Today, in Latin America as elsewhere, greed and corruption allow huge amounts of money to fall into the hands of just a few people, while most people become increasingly poor. Today, we are so used to corruption at every level that we may no longer be shocked by it – nor do we always emphasise that it is sinful.
Traditional methods of exchanging work for food, or bartering different goods, now rarely take place. Our societies worship two idols – money and the market system. These benefit those who are privileged, while poorer people are marginalised. Obtaining money or riches now seems to take priority in all areas of life. The result is that more and more money and services benefit a smaller and smaller number of people.
Corruption takes places within both public and private services. Examples of corruption include the cancellation of fines, illegal commission, keeping false accounts, and false projection of share performance and profits. Other illegal ways of gaining large amounts of money can include drug trafficking, human trafficking (whether for emigration or prostitution), selling political favours and tax evasion.
Men and women who work honestly throughout their lives will rarely make large fortunes. What is the real purpose of wealth? What social functions should money provide? What does the present unequal world situation tells us as Christians?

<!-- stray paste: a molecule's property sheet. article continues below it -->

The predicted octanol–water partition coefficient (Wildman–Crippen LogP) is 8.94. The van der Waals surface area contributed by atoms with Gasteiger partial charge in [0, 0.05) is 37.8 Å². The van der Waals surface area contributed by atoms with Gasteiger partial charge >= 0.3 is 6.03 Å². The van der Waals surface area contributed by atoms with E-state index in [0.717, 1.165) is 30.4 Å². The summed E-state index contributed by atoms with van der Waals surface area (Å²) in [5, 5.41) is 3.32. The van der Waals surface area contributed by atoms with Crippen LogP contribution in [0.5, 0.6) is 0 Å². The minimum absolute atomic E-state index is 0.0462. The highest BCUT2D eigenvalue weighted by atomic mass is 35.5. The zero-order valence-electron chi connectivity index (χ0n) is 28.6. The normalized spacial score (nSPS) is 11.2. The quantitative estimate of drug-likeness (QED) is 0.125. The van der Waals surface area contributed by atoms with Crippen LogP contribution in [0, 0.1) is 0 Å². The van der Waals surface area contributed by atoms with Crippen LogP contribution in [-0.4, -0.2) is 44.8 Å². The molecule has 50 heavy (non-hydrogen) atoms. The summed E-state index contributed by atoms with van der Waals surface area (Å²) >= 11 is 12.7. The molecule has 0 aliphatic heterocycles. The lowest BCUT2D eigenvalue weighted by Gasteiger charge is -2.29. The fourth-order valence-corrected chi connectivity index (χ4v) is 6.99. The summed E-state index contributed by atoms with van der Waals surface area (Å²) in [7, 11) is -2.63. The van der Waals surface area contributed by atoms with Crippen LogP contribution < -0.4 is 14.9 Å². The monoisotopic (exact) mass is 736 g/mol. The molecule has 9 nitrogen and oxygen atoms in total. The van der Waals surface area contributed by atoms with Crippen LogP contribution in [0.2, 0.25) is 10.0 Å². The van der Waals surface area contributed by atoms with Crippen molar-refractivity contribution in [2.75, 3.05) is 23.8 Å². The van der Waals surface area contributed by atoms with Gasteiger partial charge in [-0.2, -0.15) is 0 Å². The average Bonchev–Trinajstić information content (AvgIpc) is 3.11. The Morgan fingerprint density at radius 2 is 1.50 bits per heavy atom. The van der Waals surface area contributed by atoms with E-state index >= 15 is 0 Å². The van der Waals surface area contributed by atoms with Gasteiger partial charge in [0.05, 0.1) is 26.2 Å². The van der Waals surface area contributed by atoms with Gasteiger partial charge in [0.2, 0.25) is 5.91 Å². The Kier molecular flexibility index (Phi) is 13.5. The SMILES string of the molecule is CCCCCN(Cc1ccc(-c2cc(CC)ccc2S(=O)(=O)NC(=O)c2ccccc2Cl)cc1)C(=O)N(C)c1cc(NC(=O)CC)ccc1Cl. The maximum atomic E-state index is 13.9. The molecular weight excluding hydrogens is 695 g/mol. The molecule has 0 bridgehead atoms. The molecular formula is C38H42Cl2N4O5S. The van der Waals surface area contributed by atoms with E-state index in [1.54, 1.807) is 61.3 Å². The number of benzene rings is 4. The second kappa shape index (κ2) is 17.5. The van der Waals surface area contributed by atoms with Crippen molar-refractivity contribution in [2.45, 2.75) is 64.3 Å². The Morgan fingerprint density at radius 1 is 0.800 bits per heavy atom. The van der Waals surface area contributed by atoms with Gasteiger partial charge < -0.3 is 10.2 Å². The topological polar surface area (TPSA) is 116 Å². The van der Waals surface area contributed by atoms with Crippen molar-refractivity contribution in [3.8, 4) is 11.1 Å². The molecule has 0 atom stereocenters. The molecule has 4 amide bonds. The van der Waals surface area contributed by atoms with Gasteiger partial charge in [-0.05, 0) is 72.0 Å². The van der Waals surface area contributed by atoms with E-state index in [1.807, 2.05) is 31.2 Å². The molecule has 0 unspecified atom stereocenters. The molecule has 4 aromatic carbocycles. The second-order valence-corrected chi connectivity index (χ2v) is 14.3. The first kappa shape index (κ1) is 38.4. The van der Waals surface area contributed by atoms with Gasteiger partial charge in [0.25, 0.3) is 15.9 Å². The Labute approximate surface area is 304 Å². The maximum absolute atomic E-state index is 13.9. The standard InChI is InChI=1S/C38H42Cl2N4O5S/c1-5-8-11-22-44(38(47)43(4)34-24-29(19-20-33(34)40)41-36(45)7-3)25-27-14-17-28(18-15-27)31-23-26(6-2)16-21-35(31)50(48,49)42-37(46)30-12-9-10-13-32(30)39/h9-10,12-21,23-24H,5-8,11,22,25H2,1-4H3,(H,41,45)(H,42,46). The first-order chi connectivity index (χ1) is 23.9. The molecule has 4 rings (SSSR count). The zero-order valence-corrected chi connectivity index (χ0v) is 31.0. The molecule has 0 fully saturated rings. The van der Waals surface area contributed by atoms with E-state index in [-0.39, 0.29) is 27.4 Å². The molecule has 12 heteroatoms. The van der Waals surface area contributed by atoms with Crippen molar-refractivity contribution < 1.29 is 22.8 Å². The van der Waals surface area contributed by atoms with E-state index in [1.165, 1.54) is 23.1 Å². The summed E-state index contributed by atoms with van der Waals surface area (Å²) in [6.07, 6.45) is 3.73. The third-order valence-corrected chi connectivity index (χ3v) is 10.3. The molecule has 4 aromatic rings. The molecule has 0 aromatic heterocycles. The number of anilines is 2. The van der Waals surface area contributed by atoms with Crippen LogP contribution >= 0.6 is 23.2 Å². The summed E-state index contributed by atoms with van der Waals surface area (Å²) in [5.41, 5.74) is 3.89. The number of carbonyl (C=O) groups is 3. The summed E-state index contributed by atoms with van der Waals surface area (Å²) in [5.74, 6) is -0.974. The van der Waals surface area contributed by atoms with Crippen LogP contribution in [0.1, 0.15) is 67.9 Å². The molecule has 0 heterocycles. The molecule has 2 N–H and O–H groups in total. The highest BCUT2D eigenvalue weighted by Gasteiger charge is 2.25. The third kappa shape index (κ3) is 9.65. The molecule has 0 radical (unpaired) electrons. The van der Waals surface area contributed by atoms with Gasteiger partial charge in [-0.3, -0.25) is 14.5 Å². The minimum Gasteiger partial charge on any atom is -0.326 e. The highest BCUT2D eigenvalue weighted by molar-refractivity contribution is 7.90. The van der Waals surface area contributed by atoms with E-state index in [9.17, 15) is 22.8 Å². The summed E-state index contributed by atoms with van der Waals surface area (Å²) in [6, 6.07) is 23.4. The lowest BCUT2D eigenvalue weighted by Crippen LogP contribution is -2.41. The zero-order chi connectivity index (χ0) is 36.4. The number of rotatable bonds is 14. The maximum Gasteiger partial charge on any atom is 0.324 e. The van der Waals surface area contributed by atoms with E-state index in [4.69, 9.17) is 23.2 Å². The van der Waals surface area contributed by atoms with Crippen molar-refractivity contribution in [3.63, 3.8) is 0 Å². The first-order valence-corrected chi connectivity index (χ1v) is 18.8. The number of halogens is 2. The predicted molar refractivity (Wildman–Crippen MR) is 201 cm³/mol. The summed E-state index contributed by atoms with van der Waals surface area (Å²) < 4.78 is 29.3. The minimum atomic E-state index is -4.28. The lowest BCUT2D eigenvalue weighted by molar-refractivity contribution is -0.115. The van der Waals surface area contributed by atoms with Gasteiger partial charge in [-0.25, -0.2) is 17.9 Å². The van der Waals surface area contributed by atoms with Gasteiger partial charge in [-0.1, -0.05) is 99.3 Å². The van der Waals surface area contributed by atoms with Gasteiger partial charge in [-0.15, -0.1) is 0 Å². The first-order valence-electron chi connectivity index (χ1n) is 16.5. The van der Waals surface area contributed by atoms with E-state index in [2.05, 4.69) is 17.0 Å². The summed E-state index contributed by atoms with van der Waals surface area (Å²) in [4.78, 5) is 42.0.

The parable of the ‘rich fool’ in Luke 12 tells the story of a selfish man who hoarded grain in his barns. He took the cereal out of circulation and as a result may have caused a shortage of basic food, linked to a rise in the price. He probably planned to later sell the grain at an increased price. His behaviour was based on speculation in order to make more money from the grain. What distinction should we make between his hoarding of grain and the good practice of farmers who avoid selling all their grain at harvest time when prices are very low?
Proverbs 11:26 tells us that hoarding is wrong: ‘People curse the man who hoards grain, but blessing crowns him who is willing to sell.’
The Apostle James tells us in James 5:4 that, ‘The wages you failed to pay the workmen who mowed your fields, are crying out against you. The cries of the harvesters have reached the ears of the Lord Almighty.’ When do people work without reward today? In what situations might people be crying out for fair pay in our own societies?
Just because corruption is common in our societies, does not mean that it has any biblical justification or that the Lord will overlook it for the sin that it really is.
This article is adapted with thanks from Globalizar la Vida Plena, Ediciones CLAI, 2002. This is one of a series of educational materials published by the Faith, Economy and Society Programme. Their address is Programa de Fe, Economía y Sociedad, CLAI, Inglaterra N32-113 y Mariana de Jesús, Quito, Ecuador